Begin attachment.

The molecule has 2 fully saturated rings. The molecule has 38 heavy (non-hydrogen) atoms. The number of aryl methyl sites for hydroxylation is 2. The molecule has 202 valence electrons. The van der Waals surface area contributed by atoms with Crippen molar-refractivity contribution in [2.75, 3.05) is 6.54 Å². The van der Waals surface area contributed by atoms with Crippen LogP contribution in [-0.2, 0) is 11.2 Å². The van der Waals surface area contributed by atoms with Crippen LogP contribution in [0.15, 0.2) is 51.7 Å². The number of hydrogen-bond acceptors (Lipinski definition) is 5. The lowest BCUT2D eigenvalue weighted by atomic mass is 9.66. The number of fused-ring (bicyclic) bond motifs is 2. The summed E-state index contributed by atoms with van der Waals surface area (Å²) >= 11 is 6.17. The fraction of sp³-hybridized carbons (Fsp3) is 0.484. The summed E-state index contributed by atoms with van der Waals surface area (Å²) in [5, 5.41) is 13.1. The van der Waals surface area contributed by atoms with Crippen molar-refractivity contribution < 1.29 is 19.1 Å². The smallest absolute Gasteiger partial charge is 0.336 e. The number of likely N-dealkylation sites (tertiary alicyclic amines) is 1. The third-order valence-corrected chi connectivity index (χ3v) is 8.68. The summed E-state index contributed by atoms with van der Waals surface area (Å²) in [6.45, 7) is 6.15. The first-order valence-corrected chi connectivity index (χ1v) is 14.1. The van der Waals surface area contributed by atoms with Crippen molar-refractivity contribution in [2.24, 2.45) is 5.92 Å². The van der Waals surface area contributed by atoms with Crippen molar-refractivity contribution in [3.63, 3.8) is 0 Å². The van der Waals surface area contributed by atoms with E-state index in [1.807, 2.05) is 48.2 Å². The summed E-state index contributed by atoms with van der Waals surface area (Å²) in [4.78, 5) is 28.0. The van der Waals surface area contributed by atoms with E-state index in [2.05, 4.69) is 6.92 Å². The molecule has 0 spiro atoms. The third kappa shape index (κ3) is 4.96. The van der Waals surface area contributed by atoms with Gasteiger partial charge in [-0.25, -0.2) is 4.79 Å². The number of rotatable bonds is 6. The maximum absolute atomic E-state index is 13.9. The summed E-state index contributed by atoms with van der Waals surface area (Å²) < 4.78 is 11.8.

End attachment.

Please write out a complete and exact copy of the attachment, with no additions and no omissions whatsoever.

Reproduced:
The molecule has 2 fully saturated rings. The molecule has 38 heavy (non-hydrogen) atoms. The number of aryl methyl sites for hydroxylation is 2. The molecule has 202 valence electrons. The van der Waals surface area contributed by atoms with Crippen molar-refractivity contribution in [2.75, 3.05) is 6.54 Å². The van der Waals surface area contributed by atoms with Crippen LogP contribution in [-0.2, 0) is 11.2 Å². The van der Waals surface area contributed by atoms with Crippen LogP contribution in [0.15, 0.2) is 51.7 Å². The number of hydrogen-bond acceptors (Lipinski definition) is 5. The lowest BCUT2D eigenvalue weighted by atomic mass is 9.66. The number of fused-ring (bicyclic) bond motifs is 2. The summed E-state index contributed by atoms with van der Waals surface area (Å²) >= 11 is 6.17. The fraction of sp³-hybridized carbons (Fsp3) is 0.484. The summed E-state index contributed by atoms with van der Waals surface area (Å²) in [5, 5.41) is 13.1. The van der Waals surface area contributed by atoms with Crippen molar-refractivity contribution < 1.29 is 19.1 Å². The smallest absolute Gasteiger partial charge is 0.336 e. The number of likely N-dealkylation sites (tertiary alicyclic amines) is 1. The third-order valence-corrected chi connectivity index (χ3v) is 8.68. The summed E-state index contributed by atoms with van der Waals surface area (Å²) in [6.45, 7) is 6.15. The first-order valence-corrected chi connectivity index (χ1v) is 14.1. The van der Waals surface area contributed by atoms with Crippen molar-refractivity contribution in [2.24, 2.45) is 5.92 Å². The van der Waals surface area contributed by atoms with Crippen molar-refractivity contribution in [3.63, 3.8) is 0 Å². The van der Waals surface area contributed by atoms with E-state index in [1.807, 2.05) is 48.2 Å². The summed E-state index contributed by atoms with van der Waals surface area (Å²) in [4.78, 5) is 28.0. The van der Waals surface area contributed by atoms with E-state index in [2.05, 4.69) is 6.92 Å². The molecule has 0 spiro atoms. The third kappa shape index (κ3) is 4.96. The van der Waals surface area contributed by atoms with Gasteiger partial charge in [-0.25, -0.2) is 4.79 Å². The number of rotatable bonds is 6. The maximum absolute atomic E-state index is 13.9. The summed E-state index contributed by atoms with van der Waals surface area (Å²) < 4.78 is 11.8.